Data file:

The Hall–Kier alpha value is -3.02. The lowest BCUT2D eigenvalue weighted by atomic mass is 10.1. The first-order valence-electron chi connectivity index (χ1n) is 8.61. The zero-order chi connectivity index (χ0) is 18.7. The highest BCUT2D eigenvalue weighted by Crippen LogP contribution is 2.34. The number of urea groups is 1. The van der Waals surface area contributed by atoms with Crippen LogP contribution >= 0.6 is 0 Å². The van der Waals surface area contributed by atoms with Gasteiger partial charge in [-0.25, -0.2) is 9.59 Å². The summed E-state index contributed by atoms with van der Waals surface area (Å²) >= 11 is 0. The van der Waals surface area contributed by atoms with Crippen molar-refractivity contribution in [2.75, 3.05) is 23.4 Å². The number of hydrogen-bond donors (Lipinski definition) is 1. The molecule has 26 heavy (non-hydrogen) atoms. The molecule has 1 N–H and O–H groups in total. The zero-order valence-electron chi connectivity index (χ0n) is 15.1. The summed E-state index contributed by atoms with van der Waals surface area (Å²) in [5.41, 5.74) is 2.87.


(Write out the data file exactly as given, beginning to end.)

The Hall–Kier alpha value is -3.02. The lowest BCUT2D eigenvalue weighted by atomic mass is 10.1. The first-order valence-electron chi connectivity index (χ1n) is 8.61. The zero-order chi connectivity index (χ0) is 18.7. The highest BCUT2D eigenvalue weighted by Crippen LogP contribution is 2.34. The number of urea groups is 1. The van der Waals surface area contributed by atoms with Crippen LogP contribution >= 0.6 is 0 Å². The van der Waals surface area contributed by atoms with Gasteiger partial charge in [-0.25, -0.2) is 9.59 Å². The summed E-state index contributed by atoms with van der Waals surface area (Å²) >= 11 is 0. The van der Waals surface area contributed by atoms with Crippen molar-refractivity contribution in [2.75, 3.05) is 23.4 Å². The number of hydrogen-bond donors (Lipinski definition) is 1. The molecule has 26 heavy (non-hydrogen) atoms. The molecule has 1 N–H and O–H groups in total. The zero-order valence-electron chi connectivity index (χ0n) is 15.1. The summed E-state index contributed by atoms with van der Waals surface area (Å²) in [5.41, 5.74) is 2.87.